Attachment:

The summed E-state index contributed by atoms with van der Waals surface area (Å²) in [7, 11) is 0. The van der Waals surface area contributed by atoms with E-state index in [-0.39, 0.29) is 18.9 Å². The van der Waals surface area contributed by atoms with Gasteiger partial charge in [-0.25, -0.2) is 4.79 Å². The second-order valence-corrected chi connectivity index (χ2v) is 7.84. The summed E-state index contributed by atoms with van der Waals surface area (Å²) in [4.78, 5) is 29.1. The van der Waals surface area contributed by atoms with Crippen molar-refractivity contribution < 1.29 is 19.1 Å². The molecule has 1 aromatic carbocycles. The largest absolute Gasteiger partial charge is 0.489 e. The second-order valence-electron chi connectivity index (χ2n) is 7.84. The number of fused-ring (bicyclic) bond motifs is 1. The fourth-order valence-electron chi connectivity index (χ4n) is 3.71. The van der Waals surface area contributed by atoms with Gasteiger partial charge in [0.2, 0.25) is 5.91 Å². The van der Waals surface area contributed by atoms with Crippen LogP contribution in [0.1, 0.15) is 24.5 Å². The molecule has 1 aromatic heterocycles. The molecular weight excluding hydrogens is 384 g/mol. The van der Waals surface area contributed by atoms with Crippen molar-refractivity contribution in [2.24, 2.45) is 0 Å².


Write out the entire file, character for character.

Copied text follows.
The summed E-state index contributed by atoms with van der Waals surface area (Å²) in [7, 11) is 0. The van der Waals surface area contributed by atoms with E-state index in [-0.39, 0.29) is 18.9 Å². The van der Waals surface area contributed by atoms with Gasteiger partial charge in [-0.25, -0.2) is 4.79 Å². The second-order valence-corrected chi connectivity index (χ2v) is 7.84. The summed E-state index contributed by atoms with van der Waals surface area (Å²) in [4.78, 5) is 29.1. The van der Waals surface area contributed by atoms with Crippen molar-refractivity contribution < 1.29 is 19.1 Å². The molecule has 1 aromatic carbocycles. The largest absolute Gasteiger partial charge is 0.489 e. The second-order valence-electron chi connectivity index (χ2n) is 7.84. The number of fused-ring (bicyclic) bond motifs is 1. The fourth-order valence-electron chi connectivity index (χ4n) is 3.71. The van der Waals surface area contributed by atoms with Gasteiger partial charge in [0.2, 0.25) is 5.91 Å². The van der Waals surface area contributed by atoms with Crippen LogP contribution in [0.1, 0.15) is 24.5 Å². The molecule has 1 aromatic heterocycles. The molecular weight excluding hydrogens is 384 g/mol. The van der Waals surface area contributed by atoms with Crippen molar-refractivity contribution in [2.24, 2.45) is 0 Å².